E. Castanys-Muñoz, N. Alder-Baerens, T. Pomorski, F. Gamarro, and S. Castanys (2007).
A novel ATP-binding cassette transporter from Leishmania is involved in transport of phosphatidylcholine analogues and resistance to alkyl-phospholipids.
Molecular Microbiology 64(5): 1141–1153.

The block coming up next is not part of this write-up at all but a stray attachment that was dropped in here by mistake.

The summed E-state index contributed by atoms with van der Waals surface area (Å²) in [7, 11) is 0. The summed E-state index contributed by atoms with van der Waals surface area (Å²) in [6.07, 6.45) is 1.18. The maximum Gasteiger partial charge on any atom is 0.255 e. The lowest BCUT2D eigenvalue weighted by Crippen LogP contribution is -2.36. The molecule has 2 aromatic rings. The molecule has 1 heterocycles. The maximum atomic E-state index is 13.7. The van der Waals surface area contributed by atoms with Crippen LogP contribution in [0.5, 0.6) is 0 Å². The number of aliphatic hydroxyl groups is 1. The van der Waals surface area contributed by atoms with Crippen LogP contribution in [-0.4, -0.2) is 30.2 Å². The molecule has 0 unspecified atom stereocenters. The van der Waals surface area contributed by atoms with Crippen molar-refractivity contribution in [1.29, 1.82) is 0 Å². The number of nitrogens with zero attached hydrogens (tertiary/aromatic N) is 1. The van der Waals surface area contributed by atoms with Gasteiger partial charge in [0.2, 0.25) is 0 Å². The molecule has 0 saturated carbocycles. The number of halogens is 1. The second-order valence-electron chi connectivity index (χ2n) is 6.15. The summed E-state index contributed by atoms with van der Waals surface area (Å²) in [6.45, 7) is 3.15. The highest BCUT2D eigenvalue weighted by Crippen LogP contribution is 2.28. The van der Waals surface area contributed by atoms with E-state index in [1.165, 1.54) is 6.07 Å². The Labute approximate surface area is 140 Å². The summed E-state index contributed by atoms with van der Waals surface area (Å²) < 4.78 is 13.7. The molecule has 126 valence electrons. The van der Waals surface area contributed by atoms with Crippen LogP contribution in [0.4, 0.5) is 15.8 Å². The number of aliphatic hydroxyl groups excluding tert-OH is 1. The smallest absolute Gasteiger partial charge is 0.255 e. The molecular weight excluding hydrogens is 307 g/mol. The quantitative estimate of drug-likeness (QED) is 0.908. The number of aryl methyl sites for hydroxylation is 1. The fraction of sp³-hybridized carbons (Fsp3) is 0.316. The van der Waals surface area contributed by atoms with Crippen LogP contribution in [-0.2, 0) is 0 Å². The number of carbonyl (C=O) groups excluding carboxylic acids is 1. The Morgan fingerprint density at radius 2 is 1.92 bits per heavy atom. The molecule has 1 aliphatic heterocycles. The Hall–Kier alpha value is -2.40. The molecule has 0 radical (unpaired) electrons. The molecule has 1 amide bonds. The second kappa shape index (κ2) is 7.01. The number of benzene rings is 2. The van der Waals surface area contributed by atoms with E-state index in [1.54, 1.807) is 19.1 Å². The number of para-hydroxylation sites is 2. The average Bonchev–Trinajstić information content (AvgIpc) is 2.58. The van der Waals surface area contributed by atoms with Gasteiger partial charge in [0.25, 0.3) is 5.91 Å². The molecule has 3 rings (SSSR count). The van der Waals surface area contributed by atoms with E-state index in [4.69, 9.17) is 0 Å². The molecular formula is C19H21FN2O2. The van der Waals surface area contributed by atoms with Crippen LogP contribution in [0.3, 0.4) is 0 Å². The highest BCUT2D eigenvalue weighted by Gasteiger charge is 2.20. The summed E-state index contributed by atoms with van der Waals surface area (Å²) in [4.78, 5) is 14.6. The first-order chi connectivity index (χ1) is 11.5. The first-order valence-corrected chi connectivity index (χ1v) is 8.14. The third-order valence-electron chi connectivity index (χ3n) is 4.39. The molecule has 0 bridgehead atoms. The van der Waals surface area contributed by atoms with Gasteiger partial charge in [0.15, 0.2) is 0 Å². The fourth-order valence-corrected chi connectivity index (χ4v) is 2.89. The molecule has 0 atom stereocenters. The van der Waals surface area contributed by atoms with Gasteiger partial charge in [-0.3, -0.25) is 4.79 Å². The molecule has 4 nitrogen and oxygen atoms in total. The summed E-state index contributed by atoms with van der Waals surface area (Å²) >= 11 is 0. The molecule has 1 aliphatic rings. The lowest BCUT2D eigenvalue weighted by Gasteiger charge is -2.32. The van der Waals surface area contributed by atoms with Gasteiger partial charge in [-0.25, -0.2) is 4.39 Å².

ATP-binding cassette (ABC) transporters represent an important family of membrane proteins involved in drug resistance and other biological activities. The present work reports the characterization of the first ABC subfamily G (ABCG)-like transporter, LiABCG4, in the protozoan parasite Leishmania. LiABCG4 localized mainly to the parasite plasma membrane. Overexpression of this half-transporter reduced the accumulation of phosphatidylcholine analogues and conferred resistance to alkyl-phospholipids. Likewise, when expressed in Saccharomyces cerevisiae, the protein localized to the yeast plasma membrane and conferred resistance to alkyl-phospholipids. Post-Golgi secretory vesicles isolated from a LiABCG4-overexpressing yeast mutant contained the leishmanial ABC transporter and exhibited ATP-dependent, vanadate-sensitive transport of phosphatidylcholine analogues from the cytosolic to the lumenal leaflet of the vesicle membrane. Cross-linking showed dimerization of LiABCG4. These results suggest that LiABCG4 is involved in the active transport of phosphatidylcholine and resistance to alkyl-phospholipids in Leishmania.